This workbench was my first table-related project. I made it after realizing I needed a proper surface upon which to fabricate items and other projects, without worry of damaging the working surface. This workbench was mostly based on the English Joiners bench. A great visual aid to recreate the workbench can be found at Rex Kruger's youtube channel -- Here is the link to the tutorial:

Most of the larger lumber (4x4's and 10x2's) I had cut at Home Depot since I wasn't in the mood of hand sawing it all down, and I knew I wasn't the best at measuring and cutting evenly as well.

I made sure they were level, then cut and placed the half-lap joints across the 4x4's.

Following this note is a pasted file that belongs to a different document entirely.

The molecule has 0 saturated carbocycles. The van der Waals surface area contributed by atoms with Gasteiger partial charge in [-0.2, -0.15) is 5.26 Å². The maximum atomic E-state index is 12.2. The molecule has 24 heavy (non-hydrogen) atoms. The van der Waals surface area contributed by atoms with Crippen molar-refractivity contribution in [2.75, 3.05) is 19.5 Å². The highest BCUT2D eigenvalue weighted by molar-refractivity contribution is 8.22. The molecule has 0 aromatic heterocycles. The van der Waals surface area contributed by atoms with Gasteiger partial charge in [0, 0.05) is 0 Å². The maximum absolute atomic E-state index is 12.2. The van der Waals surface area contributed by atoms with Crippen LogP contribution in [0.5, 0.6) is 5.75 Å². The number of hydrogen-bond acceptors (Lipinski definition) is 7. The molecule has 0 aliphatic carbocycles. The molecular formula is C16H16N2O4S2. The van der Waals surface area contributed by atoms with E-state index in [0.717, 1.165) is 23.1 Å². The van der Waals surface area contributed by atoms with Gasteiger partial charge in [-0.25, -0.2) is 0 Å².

Cut out portions of the 2x4's to create the half-lap joints which were glued and screwed to the 4x4 legs.

Notice I fastened them to the pillars in opposite directions.

2x4's were glued together with big clamps a few at a time, before connecting them all together for a final glue down.

2x10 side aprons were cut in the middle portion to hold supporting 'beams' then fastened to each pair of pillars while the tabletop glue dried.

The side aprons were used to cut out the supporting beams to lay within the notches in the aprons.

Everything fit together pretty well. Not pictured was using a hand plane to level the supporting beam boards.

I used a hand plane to level the tabletop before fastening to the bench.

The last step was drilling and attaching carriage bolts between each 4x4 pillar and apron. Someday I'll add another one under each current bolt.

It made for a great standing desk while working outside during fair weather spring days in some shade. I made the workbench taller than the average workbench so that I wouldn't have to bend at the back as much while working on the tabletop. The height makes more prone to rocking, but there are solutions to that issue to be considered.